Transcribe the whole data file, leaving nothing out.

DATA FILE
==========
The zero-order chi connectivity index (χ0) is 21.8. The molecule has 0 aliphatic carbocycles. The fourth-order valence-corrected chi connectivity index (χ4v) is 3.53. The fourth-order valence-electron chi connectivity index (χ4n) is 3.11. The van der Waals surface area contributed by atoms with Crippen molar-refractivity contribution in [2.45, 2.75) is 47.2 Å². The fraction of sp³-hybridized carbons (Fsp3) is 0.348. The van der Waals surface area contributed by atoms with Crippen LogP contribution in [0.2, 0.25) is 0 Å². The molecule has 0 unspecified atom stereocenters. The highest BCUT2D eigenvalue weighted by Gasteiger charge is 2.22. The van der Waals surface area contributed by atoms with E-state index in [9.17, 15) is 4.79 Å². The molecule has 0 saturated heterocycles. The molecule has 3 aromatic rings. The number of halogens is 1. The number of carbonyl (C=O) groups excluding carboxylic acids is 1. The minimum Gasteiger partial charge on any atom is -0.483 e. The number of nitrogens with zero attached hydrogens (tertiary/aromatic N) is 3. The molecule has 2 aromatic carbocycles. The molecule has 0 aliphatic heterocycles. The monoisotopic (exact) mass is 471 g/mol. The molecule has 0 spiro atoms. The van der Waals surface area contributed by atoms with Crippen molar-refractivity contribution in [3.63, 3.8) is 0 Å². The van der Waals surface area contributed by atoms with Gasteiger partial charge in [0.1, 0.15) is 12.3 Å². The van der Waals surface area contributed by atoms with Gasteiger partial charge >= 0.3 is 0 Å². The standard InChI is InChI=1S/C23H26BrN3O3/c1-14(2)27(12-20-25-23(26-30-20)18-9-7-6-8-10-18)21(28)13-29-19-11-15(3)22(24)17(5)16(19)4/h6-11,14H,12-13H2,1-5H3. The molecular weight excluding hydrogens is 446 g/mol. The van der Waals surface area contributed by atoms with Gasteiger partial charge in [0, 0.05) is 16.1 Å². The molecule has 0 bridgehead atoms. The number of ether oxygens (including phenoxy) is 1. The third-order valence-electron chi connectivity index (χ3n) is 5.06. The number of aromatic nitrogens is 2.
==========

The zero-order chi connectivity index (χ0) is 21.8. The molecule has 0 aliphatic carbocycles. The fourth-order valence-corrected chi connectivity index (χ4v) is 3.53. The fourth-order valence-electron chi connectivity index (χ4n) is 3.11. The van der Waals surface area contributed by atoms with Crippen molar-refractivity contribution in [2.45, 2.75) is 47.2 Å². The fraction of sp³-hybridized carbons (Fsp3) is 0.348. The van der Waals surface area contributed by atoms with Crippen LogP contribution in [0.2, 0.25) is 0 Å². The molecule has 0 unspecified atom stereocenters. The highest BCUT2D eigenvalue weighted by Gasteiger charge is 2.22. The van der Waals surface area contributed by atoms with E-state index in [9.17, 15) is 4.79 Å². The molecule has 0 saturated heterocycles. The molecule has 3 aromatic rings. The number of halogens is 1. The number of carbonyl (C=O) groups excluding carboxylic acids is 1. The minimum Gasteiger partial charge on any atom is -0.483 e. The number of nitrogens with zero attached hydrogens (tertiary/aromatic N) is 3. The molecule has 2 aromatic carbocycles. The molecule has 0 aliphatic heterocycles. The monoisotopic (exact) mass is 471 g/mol. The molecule has 0 spiro atoms. The van der Waals surface area contributed by atoms with Crippen molar-refractivity contribution in [3.63, 3.8) is 0 Å². The van der Waals surface area contributed by atoms with Gasteiger partial charge in [0.1, 0.15) is 12.3 Å². The van der Waals surface area contributed by atoms with Gasteiger partial charge >= 0.3 is 0 Å². The standard InChI is InChI=1S/C23H26BrN3O3/c1-14(2)27(12-20-25-23(26-30-20)18-9-7-6-8-10-18)21(28)13-29-19-11-15(3)22(24)17(5)16(19)4/h6-11,14H,12-13H2,1-5H3. The molecular weight excluding hydrogens is 446 g/mol. The van der Waals surface area contributed by atoms with Gasteiger partial charge in [0, 0.05) is 16.1 Å². The molecule has 0 bridgehead atoms. The number of ether oxygens (including phenoxy) is 1. The third-order valence-electron chi connectivity index (χ3n) is 5.06. The number of aromatic nitrogens is 2.